Technology Review has published an article by philosopher Daniel Dennett looking at what the development of computer chess tells us about the quest for artificial intelligence.
AI and chess have an interesting and intertwined conceptual history.
It used to be said that if computers could play chess, it would be a genuine example of artificial intelligence, because chess seemed to be a uniquely human game of strategy and tactics.
As soon as computers became good at chess, it was dismissed as a valid example because, ironically, computers could do it. A classic example of moving the goalposts.
Similarly, I’ve recently heard a few people say “If computers could beat us at poker, that would be a genuine example of artificial intelligence”. Recently, a poker playing computer narrowly lost to two pros.
Presumably, ‘genuine intelligence’ is just whatever computers can’t do yet.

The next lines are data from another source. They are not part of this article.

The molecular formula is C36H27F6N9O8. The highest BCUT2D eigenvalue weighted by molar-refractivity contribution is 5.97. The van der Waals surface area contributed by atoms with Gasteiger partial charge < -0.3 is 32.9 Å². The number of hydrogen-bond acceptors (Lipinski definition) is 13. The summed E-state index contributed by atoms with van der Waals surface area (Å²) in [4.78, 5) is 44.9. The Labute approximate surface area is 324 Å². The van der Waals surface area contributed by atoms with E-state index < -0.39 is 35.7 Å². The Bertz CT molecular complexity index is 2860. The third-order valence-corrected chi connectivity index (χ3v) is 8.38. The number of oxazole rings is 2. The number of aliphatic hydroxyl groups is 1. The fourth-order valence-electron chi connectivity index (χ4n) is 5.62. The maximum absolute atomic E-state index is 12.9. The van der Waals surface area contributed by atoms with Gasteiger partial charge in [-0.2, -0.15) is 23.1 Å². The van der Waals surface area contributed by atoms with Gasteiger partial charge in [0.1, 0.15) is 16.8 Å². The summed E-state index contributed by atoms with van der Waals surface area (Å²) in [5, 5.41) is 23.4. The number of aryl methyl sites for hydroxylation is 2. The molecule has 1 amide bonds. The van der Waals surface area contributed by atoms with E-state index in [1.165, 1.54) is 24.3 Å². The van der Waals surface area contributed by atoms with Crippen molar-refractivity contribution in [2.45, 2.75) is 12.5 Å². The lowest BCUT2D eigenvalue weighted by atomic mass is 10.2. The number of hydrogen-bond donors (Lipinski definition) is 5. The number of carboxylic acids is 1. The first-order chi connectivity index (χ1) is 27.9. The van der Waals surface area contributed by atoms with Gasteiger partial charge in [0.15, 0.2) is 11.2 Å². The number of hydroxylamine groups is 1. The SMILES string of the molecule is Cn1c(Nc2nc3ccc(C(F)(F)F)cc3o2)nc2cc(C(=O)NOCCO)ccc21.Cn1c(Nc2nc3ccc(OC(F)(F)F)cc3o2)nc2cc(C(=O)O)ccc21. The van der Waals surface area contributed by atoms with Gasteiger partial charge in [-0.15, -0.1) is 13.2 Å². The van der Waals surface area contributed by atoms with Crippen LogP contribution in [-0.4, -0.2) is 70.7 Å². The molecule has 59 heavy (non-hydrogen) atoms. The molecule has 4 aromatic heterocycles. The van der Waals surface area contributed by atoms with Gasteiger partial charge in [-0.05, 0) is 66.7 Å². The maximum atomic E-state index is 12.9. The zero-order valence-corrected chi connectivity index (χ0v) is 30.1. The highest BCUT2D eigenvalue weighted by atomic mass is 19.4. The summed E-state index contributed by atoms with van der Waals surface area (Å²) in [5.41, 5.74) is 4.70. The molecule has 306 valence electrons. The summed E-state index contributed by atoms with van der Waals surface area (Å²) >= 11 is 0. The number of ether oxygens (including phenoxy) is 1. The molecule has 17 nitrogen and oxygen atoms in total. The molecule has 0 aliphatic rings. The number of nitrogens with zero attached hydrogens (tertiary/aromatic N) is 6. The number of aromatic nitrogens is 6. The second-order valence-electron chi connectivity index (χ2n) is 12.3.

Dennett is a big proponent of the “if it looks like a duck and quacks like a duck, it’s a duck” school of behaviour.
In other words, if something can perform a certain task (like playing chess), then objections about it not using the same mechanism as humans to do the task are irrelevant as to whether its doing the task ‘genuinely’ or not.
One of his related ideas is the intentional stance. It says that things like belief, intention and intelligence are not properties of a creature, computer or human, they’re just theories we use to understand how it works.
So if it makes sense for us to interpret a chess computer as having the belief that “taking the queen will give an advantage”, then that’s a good theory for us to work on, but it doesn’t necessarily tell us anything about how that behaviour is implemented in the system.